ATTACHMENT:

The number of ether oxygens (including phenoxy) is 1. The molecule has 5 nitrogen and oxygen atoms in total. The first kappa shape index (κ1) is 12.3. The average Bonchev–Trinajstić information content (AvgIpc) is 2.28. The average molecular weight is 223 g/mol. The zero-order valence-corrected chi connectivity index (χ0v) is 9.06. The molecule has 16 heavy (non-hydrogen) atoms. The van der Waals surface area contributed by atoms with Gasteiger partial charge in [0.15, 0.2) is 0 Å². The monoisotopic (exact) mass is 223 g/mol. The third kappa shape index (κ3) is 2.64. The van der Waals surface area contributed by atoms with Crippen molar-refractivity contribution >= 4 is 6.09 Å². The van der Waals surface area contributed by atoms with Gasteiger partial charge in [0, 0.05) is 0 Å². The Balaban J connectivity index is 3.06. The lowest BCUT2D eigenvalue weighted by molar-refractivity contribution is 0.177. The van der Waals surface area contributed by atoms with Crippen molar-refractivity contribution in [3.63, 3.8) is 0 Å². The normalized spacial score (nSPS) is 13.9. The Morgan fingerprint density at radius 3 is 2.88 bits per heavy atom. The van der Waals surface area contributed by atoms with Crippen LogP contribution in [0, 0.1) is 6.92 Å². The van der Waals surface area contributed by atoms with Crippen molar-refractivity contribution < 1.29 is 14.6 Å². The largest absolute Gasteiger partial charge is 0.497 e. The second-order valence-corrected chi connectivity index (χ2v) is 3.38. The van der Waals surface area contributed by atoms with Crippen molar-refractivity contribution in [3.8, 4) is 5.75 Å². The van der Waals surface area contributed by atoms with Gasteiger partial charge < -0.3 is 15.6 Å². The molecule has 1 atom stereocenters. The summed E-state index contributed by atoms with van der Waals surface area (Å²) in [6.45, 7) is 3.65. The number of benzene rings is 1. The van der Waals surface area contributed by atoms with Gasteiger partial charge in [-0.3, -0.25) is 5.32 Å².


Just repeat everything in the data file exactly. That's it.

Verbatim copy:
The number of ether oxygens (including phenoxy) is 1. The molecule has 5 nitrogen and oxygen atoms in total. The first kappa shape index (κ1) is 12.3. The average Bonchev–Trinajstić information content (AvgIpc) is 2.28. The average molecular weight is 223 g/mol. The zero-order valence-corrected chi connectivity index (χ0v) is 9.06. The molecule has 16 heavy (non-hydrogen) atoms. The van der Waals surface area contributed by atoms with Gasteiger partial charge in [0.15, 0.2) is 0 Å². The monoisotopic (exact) mass is 223 g/mol. The third kappa shape index (κ3) is 2.64. The van der Waals surface area contributed by atoms with Crippen molar-refractivity contribution >= 4 is 6.09 Å². The van der Waals surface area contributed by atoms with Gasteiger partial charge in [0, 0.05) is 0 Å². The Balaban J connectivity index is 3.06. The lowest BCUT2D eigenvalue weighted by molar-refractivity contribution is 0.177. The van der Waals surface area contributed by atoms with Crippen molar-refractivity contribution in [3.63, 3.8) is 0 Å². The normalized spacial score (nSPS) is 13.9. The Morgan fingerprint density at radius 3 is 2.88 bits per heavy atom. The van der Waals surface area contributed by atoms with Crippen LogP contribution in [0, 0.1) is 6.92 Å². The van der Waals surface area contributed by atoms with Crippen molar-refractivity contribution < 1.29 is 14.6 Å². The largest absolute Gasteiger partial charge is 0.497 e. The second-order valence-corrected chi connectivity index (χ2v) is 3.38. The van der Waals surface area contributed by atoms with Crippen molar-refractivity contribution in [3.8, 4) is 5.75 Å². The van der Waals surface area contributed by atoms with Gasteiger partial charge < -0.3 is 15.6 Å². The molecule has 1 atom stereocenters. The summed E-state index contributed by atoms with van der Waals surface area (Å²) in [6.45, 7) is 3.65. The number of benzene rings is 1. The van der Waals surface area contributed by atoms with Gasteiger partial charge in [-0.3, -0.25) is 5.32 Å².